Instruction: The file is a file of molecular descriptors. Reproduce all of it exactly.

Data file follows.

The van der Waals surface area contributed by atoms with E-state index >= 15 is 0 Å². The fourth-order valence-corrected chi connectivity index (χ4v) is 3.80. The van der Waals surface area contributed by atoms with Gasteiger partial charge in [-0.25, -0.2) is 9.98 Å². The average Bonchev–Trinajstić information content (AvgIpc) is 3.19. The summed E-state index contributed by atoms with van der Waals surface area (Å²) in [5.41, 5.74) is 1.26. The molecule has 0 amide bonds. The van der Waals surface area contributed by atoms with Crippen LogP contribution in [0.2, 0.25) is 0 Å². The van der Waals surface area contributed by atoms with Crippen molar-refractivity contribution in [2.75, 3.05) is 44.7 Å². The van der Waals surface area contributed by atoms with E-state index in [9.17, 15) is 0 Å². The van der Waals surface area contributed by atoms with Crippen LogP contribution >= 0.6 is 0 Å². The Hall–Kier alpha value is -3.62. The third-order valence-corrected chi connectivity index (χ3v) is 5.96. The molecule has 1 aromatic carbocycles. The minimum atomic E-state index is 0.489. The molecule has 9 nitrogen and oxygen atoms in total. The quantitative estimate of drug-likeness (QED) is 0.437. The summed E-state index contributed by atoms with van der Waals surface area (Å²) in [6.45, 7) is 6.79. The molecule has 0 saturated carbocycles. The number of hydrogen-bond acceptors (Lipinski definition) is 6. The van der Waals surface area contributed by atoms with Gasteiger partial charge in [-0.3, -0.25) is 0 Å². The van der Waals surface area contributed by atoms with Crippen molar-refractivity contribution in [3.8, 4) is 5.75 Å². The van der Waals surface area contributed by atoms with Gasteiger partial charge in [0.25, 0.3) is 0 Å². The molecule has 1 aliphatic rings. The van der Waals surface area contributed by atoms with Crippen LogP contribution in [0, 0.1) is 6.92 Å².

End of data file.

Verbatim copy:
The van der Waals surface area contributed by atoms with E-state index >= 15 is 0 Å². The fourth-order valence-corrected chi connectivity index (χ4v) is 3.80. The van der Waals surface area contributed by atoms with Gasteiger partial charge in [-0.25, -0.2) is 9.98 Å². The average Bonchev–Trinajstić information content (AvgIpc) is 3.19. The summed E-state index contributed by atoms with van der Waals surface area (Å²) in [5.41, 5.74) is 1.26. The molecule has 0 amide bonds. The van der Waals surface area contributed by atoms with Crippen LogP contribution in [0.2, 0.25) is 0 Å². The van der Waals surface area contributed by atoms with Crippen molar-refractivity contribution in [2.75, 3.05) is 44.7 Å². The van der Waals surface area contributed by atoms with E-state index in [9.17, 15) is 0 Å². The van der Waals surface area contributed by atoms with Crippen LogP contribution >= 0.6 is 0 Å². The Hall–Kier alpha value is -3.62. The third-order valence-corrected chi connectivity index (χ3v) is 5.96. The molecule has 1 aromatic carbocycles. The minimum atomic E-state index is 0.489. The molecule has 9 nitrogen and oxygen atoms in total. The quantitative estimate of drug-likeness (QED) is 0.437. The summed E-state index contributed by atoms with van der Waals surface area (Å²) in [6.45, 7) is 6.79. The molecule has 0 saturated carbocycles. The number of hydrogen-bond acceptors (Lipinski definition) is 6. The van der Waals surface area contributed by atoms with Gasteiger partial charge in [-0.3, -0.25) is 0 Å². The van der Waals surface area contributed by atoms with Crippen molar-refractivity contribution in [3.8, 4) is 5.75 Å². The van der Waals surface area contributed by atoms with Gasteiger partial charge in [0.25, 0.3) is 0 Å². The molecule has 1 aliphatic rings. The van der Waals surface area contributed by atoms with Crippen LogP contribution in [0, 0.1) is 6.92 Å².